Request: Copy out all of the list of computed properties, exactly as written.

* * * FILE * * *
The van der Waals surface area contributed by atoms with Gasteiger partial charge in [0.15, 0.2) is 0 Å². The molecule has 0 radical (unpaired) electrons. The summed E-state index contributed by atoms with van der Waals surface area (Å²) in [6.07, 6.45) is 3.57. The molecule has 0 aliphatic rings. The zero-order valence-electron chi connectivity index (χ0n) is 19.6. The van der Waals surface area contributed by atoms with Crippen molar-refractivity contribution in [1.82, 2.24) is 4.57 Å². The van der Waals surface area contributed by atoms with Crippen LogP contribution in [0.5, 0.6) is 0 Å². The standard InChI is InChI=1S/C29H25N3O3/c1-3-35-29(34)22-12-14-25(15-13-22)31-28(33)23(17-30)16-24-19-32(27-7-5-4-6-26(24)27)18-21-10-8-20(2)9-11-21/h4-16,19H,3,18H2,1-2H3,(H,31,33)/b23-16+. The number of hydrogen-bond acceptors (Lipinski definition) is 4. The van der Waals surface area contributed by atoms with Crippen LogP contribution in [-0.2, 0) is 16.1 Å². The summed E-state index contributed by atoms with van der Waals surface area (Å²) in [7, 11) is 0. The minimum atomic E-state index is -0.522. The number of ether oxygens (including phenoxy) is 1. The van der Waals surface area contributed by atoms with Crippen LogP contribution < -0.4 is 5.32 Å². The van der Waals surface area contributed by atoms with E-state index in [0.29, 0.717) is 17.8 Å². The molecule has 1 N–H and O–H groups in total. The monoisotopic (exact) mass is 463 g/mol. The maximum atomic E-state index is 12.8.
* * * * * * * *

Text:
The van der Waals surface area contributed by atoms with Gasteiger partial charge in [0.15, 0.2) is 0 Å². The molecule has 0 radical (unpaired) electrons. The summed E-state index contributed by atoms with van der Waals surface area (Å²) in [6.07, 6.45) is 3.57. The molecule has 0 aliphatic rings. The zero-order valence-electron chi connectivity index (χ0n) is 19.6. The van der Waals surface area contributed by atoms with Crippen molar-refractivity contribution in [1.82, 2.24) is 4.57 Å². The van der Waals surface area contributed by atoms with Crippen LogP contribution in [0.5, 0.6) is 0 Å². The standard InChI is InChI=1S/C29H25N3O3/c1-3-35-29(34)22-12-14-25(15-13-22)31-28(33)23(17-30)16-24-19-32(27-7-5-4-6-26(24)27)18-21-10-8-20(2)9-11-21/h4-16,19H,3,18H2,1-2H3,(H,31,33)/b23-16+. The number of hydrogen-bond acceptors (Lipinski definition) is 4. The van der Waals surface area contributed by atoms with Crippen LogP contribution in [-0.2, 0) is 16.1 Å². The summed E-state index contributed by atoms with van der Waals surface area (Å²) in [7, 11) is 0. The minimum atomic E-state index is -0.522. The number of ether oxygens (including phenoxy) is 1. The van der Waals surface area contributed by atoms with Crippen LogP contribution < -0.4 is 5.32 Å². The van der Waals surface area contributed by atoms with E-state index in [0.29, 0.717) is 17.8 Å². The molecule has 1 N–H and O–H groups in total. The monoisotopic (exact) mass is 463 g/mol. The maximum atomic E-state index is 12.8.